Learning through intensive practice has been largely observed in motor, sensory and higher-order cognitive processing. Neuroimaging studies have shown that learning phases are associated with different patterns of functional and structural neural plasticity in spatially distributed brain systems. Yet, it is unknown whether distinct neural signatures before practice can foster different subsequent learning stages over time. Here, we employed a bimanual implicit sequence reaction time task (SRTT) to investigate whether the rates of early (one day after practice) and late (one month after practice) post-training motor skill learning were predicted by distinct patterns of pre-training resting state functional connectivity (rs-FC), recorded with functional MRI. We observed that both motor learning descriptors were positively correlated with the strength of rs-FC among pairs of regions within a SRTT-relevant network comprising cerebellar as well as cortical and subcortical motor areas. Crucially, we detected a double dissociation such that early post-training learning was significantly associated with the functional connections within cerebellar regions, whereas late post-training learning was significantly related to the functional connections between cortical and subcortical motor areas. These findings indicate that spontaneous brain activity prospectively carries out behaviorally relevant information to perform experience-dependent cognitive operations far distant in time.

Distinct connectivity profiles predict different in-time processes of motor skill learning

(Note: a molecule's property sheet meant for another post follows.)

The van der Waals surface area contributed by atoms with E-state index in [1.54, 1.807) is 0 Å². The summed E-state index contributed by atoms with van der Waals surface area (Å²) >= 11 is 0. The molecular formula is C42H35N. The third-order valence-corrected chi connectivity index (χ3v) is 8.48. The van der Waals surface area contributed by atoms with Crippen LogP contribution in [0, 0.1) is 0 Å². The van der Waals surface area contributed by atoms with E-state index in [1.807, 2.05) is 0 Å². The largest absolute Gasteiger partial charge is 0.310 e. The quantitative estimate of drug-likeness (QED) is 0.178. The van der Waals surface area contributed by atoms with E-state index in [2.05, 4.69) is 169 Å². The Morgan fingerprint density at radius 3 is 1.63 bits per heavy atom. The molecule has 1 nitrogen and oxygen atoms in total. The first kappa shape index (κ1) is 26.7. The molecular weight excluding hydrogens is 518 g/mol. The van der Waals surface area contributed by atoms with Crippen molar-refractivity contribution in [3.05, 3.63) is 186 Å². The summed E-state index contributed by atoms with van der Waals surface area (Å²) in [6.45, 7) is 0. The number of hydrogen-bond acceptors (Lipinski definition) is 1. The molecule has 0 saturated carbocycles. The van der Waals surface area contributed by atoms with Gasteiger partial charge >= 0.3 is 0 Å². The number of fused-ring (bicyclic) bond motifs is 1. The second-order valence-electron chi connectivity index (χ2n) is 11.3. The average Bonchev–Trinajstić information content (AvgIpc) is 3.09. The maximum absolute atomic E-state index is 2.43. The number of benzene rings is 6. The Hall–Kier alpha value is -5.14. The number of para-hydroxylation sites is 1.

Baldassarre A.
Primo
;
Spadone S.;Penna S. D.
Penultimo
;
Committeri G.
Ultimo
2021-01-01

Abstract

Learning through intensive practice has been largely observed in motor, sensory and higher-order cognitive processing. Neuroimaging studies have shown that learning phases are associated with different patterns of functional and structural neural plasticity in spatially distributed brain systems. Yet, it is unknown whether distinct neural signatures before practice can foster different subsequent learning stages over time. Here, we employed a bimanual implicit sequence reaction time task (SRTT) to investigate whether the rates of early (one day after practice) and late (one month after practice) post-training motor skill learning were predicted by distinct patterns of pre-training resting state functional connectivity (rs-FC), recorded with functional MRI. We observed that both motor learning descriptors were positively correlated with the strength of rs-FC among pairs of regions within a SRTT-relevant network comprising cerebellar as well as cortical and subcortical motor areas. Crucially, we detected a double dissociation such that early post-training learning was significantly associated with the functional connections within cerebellar regions, whereas late post-training learning was significantly related to the functional connections between cortical and subcortical motor areas. These findings indicate that spontaneous brain activity prospectively carries out behaviorally relevant information to perform experience-dependent cognitive operations far distant in time.
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Utilizza questo identificativo per citare o creare un link a questo documento: https://hdl.handle.net/11564/755551
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